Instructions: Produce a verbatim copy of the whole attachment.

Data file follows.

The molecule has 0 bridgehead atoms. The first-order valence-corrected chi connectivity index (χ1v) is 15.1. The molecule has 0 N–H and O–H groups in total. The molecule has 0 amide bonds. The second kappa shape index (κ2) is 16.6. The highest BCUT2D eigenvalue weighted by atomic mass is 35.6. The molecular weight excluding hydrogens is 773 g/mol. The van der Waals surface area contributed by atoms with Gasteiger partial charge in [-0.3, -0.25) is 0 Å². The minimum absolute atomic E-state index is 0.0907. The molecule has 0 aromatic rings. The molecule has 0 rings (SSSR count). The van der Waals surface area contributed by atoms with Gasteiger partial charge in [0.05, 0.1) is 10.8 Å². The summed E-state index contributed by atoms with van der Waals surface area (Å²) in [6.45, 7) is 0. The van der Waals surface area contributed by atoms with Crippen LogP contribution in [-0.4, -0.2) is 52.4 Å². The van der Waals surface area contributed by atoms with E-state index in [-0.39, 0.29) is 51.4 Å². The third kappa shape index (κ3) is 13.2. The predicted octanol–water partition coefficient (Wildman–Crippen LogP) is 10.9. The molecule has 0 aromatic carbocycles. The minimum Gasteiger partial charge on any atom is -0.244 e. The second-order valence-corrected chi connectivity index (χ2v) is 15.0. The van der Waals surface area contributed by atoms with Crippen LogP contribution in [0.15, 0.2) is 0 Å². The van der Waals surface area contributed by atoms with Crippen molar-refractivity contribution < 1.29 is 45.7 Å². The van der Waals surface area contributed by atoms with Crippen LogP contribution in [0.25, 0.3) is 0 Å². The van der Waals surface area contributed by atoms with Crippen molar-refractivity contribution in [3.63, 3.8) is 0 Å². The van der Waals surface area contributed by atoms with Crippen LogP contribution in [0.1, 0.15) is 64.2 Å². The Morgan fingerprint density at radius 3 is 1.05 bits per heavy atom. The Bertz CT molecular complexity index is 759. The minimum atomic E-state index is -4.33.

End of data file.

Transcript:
The molecule has 0 bridgehead atoms. The first-order valence-corrected chi connectivity index (χ1v) is 15.1. The molecule has 0 N–H and O–H groups in total. The molecule has 0 amide bonds. The second kappa shape index (κ2) is 16.6. The highest BCUT2D eigenvalue weighted by atomic mass is 35.6. The molecular weight excluding hydrogens is 773 g/mol. The van der Waals surface area contributed by atoms with Gasteiger partial charge in [-0.3, -0.25) is 0 Å². The minimum absolute atomic E-state index is 0.0907. The molecule has 0 aromatic rings. The molecule has 0 rings (SSSR count). The van der Waals surface area contributed by atoms with Gasteiger partial charge in [0.05, 0.1) is 10.8 Å². The summed E-state index contributed by atoms with van der Waals surface area (Å²) in [6.45, 7) is 0. The van der Waals surface area contributed by atoms with Crippen LogP contribution in [-0.4, -0.2) is 52.4 Å². The van der Waals surface area contributed by atoms with E-state index in [-0.39, 0.29) is 51.4 Å². The third kappa shape index (κ3) is 13.2. The predicted octanol–water partition coefficient (Wildman–Crippen LogP) is 10.9. The molecule has 0 aromatic carbocycles. The minimum Gasteiger partial charge on any atom is -0.244 e. The second-order valence-corrected chi connectivity index (χ2v) is 15.0. The van der Waals surface area contributed by atoms with Crippen LogP contribution in [0.15, 0.2) is 0 Å². The van der Waals surface area contributed by atoms with Crippen molar-refractivity contribution < 1.29 is 45.7 Å². The van der Waals surface area contributed by atoms with Crippen LogP contribution in [0.25, 0.3) is 0 Å². The van der Waals surface area contributed by atoms with Crippen molar-refractivity contribution in [3.63, 3.8) is 0 Å². The van der Waals surface area contributed by atoms with Crippen LogP contribution in [0.1, 0.15) is 64.2 Å². The Morgan fingerprint density at radius 3 is 1.05 bits per heavy atom. The Bertz CT molecular complexity index is 759. The minimum atomic E-state index is -4.33.